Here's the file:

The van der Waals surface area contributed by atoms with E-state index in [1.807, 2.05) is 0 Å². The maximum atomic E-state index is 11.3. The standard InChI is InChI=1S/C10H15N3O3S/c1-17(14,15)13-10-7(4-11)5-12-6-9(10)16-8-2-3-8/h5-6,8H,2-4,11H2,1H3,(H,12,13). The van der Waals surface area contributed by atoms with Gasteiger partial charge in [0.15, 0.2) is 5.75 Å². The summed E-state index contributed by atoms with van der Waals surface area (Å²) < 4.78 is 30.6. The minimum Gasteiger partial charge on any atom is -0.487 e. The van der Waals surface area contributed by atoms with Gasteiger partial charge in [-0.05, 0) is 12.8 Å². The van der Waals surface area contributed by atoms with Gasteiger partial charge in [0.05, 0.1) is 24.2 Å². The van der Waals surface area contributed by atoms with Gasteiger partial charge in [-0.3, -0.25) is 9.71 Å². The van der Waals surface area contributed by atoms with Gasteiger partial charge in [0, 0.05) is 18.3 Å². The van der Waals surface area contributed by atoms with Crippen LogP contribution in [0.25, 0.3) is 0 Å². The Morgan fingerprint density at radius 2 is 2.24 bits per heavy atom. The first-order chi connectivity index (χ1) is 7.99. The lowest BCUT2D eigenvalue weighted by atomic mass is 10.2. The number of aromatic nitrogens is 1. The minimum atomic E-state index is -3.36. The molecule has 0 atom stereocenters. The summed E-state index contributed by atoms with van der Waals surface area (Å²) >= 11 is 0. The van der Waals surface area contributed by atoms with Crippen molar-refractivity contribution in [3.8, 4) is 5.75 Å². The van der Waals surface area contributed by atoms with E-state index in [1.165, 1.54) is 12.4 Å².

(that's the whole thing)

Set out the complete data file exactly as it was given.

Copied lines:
The van der Waals surface area contributed by atoms with E-state index in [1.807, 2.05) is 0 Å². The maximum atomic E-state index is 11.3. The standard InChI is InChI=1S/C10H15N3O3S/c1-17(14,15)13-10-7(4-11)5-12-6-9(10)16-8-2-3-8/h5-6,8H,2-4,11H2,1H3,(H,12,13). The van der Waals surface area contributed by atoms with Gasteiger partial charge in [0.15, 0.2) is 5.75 Å². The summed E-state index contributed by atoms with van der Waals surface area (Å²) < 4.78 is 30.6. The minimum Gasteiger partial charge on any atom is -0.487 e. The van der Waals surface area contributed by atoms with Gasteiger partial charge in [-0.05, 0) is 12.8 Å². The van der Waals surface area contributed by atoms with Gasteiger partial charge in [0.05, 0.1) is 24.2 Å². The van der Waals surface area contributed by atoms with Gasteiger partial charge in [-0.3, -0.25) is 9.71 Å². The van der Waals surface area contributed by atoms with Gasteiger partial charge in [0, 0.05) is 18.3 Å². The van der Waals surface area contributed by atoms with Crippen LogP contribution in [0.25, 0.3) is 0 Å². The Morgan fingerprint density at radius 2 is 2.24 bits per heavy atom. The first-order chi connectivity index (χ1) is 7.99. The lowest BCUT2D eigenvalue weighted by atomic mass is 10.2. The number of aromatic nitrogens is 1. The minimum atomic E-state index is -3.36. The molecule has 0 atom stereocenters. The summed E-state index contributed by atoms with van der Waals surface area (Å²) >= 11 is 0. The van der Waals surface area contributed by atoms with Crippen molar-refractivity contribution in [3.8, 4) is 5.75 Å². The van der Waals surface area contributed by atoms with E-state index in [1.165, 1.54) is 12.4 Å².